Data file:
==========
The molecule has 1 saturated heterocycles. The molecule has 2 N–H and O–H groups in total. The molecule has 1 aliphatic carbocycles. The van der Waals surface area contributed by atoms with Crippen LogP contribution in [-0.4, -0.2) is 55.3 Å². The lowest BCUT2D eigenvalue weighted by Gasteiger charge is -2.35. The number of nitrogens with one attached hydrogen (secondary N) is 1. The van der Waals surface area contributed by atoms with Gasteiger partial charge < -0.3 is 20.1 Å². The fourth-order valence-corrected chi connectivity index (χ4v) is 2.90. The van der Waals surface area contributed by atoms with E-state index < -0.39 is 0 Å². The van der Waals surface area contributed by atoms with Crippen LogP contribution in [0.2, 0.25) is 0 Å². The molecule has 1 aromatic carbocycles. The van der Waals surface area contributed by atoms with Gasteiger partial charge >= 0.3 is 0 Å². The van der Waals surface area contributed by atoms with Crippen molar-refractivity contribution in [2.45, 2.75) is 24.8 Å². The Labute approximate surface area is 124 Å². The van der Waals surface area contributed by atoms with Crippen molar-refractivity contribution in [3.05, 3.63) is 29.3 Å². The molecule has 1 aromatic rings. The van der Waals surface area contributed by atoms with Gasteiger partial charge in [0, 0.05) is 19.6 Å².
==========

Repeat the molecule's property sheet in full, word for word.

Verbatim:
The molecule has 1 saturated heterocycles. The molecule has 2 N–H and O–H groups in total. The molecule has 1 aliphatic carbocycles. The van der Waals surface area contributed by atoms with Crippen LogP contribution in [-0.4, -0.2) is 55.3 Å². The lowest BCUT2D eigenvalue weighted by Gasteiger charge is -2.35. The number of nitrogens with one attached hydrogen (secondary N) is 1. The van der Waals surface area contributed by atoms with Gasteiger partial charge < -0.3 is 20.1 Å². The fourth-order valence-corrected chi connectivity index (χ4v) is 2.90. The van der Waals surface area contributed by atoms with E-state index < -0.39 is 0 Å². The van der Waals surface area contributed by atoms with Crippen LogP contribution in [0.2, 0.25) is 0 Å². The molecule has 1 aromatic carbocycles. The van der Waals surface area contributed by atoms with Gasteiger partial charge >= 0.3 is 0 Å². The van der Waals surface area contributed by atoms with Crippen molar-refractivity contribution in [2.45, 2.75) is 24.8 Å². The Labute approximate surface area is 124 Å². The van der Waals surface area contributed by atoms with Crippen molar-refractivity contribution in [3.05, 3.63) is 29.3 Å². The molecule has 1 aromatic rings. The van der Waals surface area contributed by atoms with Gasteiger partial charge in [0, 0.05) is 19.6 Å².